Clay Jannon quits his job as a web designer for a bagel shop and takes a job in Mr.Penumbra's mysterious 24-hour bookstore, notable not only for its vast collection of unknown and unreadable books but by the paucity and weirdness of its customers. Clay soon finds the shop is a front for some sort of book-based cult and procedes to crack its code.
Set in contemporary San Francisco, a world where characters talk seriously about The Singularity (the emergence of superintelligence through technology) and are nostalgic for the early models of Kindle, this is the sort of territory that Douglas Coupland has satirised so effectively in books like Microserfs and JPod. Unfortunately, Sloan lacks Coupland's wit and intelligence; what we get is a very lightweight but pleasantly engaging adventure tale. Characters are super-thin and a breathless chirpyness, where nothing really bad happens and everyone seems uncritically in awe of the power of Google, permeates the book. The conclusion not so much disappoints as underlines the banality of the whole venture.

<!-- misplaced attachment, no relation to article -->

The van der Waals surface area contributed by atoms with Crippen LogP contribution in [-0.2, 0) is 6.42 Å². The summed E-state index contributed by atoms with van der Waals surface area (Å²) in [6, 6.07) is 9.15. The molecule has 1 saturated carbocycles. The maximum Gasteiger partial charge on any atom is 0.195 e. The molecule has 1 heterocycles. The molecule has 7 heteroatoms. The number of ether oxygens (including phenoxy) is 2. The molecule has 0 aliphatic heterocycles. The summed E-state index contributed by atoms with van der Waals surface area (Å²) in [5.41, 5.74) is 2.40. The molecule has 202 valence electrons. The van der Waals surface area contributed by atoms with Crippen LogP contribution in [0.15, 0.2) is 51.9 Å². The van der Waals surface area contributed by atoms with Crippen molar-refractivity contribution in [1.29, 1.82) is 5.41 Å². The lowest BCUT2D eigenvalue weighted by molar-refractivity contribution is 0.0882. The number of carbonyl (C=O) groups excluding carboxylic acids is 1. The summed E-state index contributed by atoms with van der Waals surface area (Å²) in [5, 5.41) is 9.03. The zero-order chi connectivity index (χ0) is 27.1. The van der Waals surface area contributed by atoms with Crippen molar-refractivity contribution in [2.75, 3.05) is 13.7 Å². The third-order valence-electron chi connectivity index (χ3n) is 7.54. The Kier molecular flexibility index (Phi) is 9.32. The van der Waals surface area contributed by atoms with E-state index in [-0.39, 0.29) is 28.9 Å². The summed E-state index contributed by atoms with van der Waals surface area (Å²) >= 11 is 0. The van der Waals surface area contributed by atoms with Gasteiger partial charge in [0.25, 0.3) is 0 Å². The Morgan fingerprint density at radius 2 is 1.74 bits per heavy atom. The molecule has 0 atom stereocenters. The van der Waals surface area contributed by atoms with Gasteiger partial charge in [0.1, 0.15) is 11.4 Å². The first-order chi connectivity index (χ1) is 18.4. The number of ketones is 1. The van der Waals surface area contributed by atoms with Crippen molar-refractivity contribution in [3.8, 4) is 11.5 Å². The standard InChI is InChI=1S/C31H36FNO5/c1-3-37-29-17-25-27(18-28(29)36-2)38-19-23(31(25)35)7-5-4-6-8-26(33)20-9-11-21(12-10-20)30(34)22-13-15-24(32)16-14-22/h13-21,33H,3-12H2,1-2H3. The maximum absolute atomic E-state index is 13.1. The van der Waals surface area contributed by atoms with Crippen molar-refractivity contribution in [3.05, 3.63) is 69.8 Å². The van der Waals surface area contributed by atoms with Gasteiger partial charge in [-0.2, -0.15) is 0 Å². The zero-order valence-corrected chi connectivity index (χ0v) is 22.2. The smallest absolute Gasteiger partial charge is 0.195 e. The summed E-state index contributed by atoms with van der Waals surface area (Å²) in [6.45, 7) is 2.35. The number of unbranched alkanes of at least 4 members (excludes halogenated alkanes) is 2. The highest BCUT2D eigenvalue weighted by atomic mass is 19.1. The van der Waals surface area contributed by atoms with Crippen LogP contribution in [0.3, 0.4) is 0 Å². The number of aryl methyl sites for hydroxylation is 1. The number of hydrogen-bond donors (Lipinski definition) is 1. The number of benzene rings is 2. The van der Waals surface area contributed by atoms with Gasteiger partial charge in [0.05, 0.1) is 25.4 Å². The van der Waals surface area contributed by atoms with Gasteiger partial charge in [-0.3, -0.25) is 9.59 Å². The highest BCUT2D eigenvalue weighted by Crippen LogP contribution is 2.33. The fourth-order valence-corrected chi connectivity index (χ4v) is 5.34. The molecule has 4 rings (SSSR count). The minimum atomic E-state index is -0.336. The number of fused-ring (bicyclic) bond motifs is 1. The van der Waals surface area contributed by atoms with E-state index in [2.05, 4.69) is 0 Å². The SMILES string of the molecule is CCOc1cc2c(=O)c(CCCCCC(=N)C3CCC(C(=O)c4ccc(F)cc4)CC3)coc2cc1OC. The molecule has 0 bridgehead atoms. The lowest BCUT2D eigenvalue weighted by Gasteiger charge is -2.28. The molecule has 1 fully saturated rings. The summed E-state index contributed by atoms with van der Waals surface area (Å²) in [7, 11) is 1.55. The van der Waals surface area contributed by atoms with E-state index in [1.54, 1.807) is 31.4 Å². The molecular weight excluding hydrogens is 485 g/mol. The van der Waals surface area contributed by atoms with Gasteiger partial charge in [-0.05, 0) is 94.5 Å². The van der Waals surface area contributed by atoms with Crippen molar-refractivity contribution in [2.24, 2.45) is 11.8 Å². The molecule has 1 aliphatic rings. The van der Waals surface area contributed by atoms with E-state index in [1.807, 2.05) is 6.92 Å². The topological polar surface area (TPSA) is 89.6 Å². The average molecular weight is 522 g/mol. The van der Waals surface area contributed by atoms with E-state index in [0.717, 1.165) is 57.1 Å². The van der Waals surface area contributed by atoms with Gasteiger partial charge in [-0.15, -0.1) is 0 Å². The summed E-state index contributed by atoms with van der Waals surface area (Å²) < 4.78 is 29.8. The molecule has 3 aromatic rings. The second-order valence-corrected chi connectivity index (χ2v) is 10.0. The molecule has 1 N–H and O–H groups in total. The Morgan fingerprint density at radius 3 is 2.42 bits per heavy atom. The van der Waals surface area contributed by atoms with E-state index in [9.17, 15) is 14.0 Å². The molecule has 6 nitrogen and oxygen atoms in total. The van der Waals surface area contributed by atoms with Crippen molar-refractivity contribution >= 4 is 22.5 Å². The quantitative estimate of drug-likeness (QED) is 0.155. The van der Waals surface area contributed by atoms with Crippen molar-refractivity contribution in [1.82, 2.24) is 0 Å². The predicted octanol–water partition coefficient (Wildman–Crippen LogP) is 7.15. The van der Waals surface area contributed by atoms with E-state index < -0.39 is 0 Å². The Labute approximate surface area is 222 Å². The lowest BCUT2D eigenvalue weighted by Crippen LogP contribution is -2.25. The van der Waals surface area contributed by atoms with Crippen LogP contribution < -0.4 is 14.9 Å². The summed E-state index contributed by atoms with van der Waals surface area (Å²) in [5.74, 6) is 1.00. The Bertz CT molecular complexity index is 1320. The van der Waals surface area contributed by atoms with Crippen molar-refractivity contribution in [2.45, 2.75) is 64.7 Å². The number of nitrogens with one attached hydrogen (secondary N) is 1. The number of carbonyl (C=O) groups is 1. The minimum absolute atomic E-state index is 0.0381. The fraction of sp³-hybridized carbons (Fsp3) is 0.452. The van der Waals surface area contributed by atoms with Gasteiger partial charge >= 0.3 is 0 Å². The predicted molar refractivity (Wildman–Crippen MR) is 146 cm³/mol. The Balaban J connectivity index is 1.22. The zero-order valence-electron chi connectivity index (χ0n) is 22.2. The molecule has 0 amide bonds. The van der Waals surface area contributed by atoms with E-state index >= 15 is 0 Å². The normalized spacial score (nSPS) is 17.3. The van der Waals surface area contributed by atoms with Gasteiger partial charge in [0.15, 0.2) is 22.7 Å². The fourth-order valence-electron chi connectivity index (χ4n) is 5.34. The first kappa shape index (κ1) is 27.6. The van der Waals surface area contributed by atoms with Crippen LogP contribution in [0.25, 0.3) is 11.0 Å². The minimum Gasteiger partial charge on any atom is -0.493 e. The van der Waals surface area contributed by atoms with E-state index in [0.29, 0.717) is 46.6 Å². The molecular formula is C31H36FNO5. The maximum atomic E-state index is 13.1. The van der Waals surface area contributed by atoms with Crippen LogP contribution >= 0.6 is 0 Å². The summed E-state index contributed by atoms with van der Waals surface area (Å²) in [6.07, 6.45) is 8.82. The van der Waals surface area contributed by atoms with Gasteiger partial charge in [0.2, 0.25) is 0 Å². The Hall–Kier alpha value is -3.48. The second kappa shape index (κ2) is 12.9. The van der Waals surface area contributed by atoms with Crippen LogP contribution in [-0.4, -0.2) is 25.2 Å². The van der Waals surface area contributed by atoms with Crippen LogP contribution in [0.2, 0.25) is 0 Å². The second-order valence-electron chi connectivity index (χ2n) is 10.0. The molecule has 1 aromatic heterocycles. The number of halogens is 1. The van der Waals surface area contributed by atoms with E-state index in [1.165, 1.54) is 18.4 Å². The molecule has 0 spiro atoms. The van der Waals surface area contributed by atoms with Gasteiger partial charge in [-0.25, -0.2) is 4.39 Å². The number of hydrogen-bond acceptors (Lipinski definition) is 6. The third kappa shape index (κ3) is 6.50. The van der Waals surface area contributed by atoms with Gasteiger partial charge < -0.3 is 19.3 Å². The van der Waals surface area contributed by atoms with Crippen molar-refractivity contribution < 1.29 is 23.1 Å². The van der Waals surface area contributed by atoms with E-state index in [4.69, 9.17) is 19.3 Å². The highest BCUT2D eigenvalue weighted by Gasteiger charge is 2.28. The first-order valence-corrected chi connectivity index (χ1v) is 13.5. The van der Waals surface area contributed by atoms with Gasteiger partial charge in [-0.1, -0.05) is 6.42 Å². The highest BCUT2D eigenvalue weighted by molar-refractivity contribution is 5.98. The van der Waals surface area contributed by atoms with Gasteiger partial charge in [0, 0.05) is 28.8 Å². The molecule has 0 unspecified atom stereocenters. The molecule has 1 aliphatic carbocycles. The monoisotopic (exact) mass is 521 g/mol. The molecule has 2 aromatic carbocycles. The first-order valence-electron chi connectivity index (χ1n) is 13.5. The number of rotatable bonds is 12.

Jannon is an economical writer who is reasonably good at getting the reader to turn the page, but for a story that revolves around the appeal and magic of books, this is a surprisingly insubstantial example.
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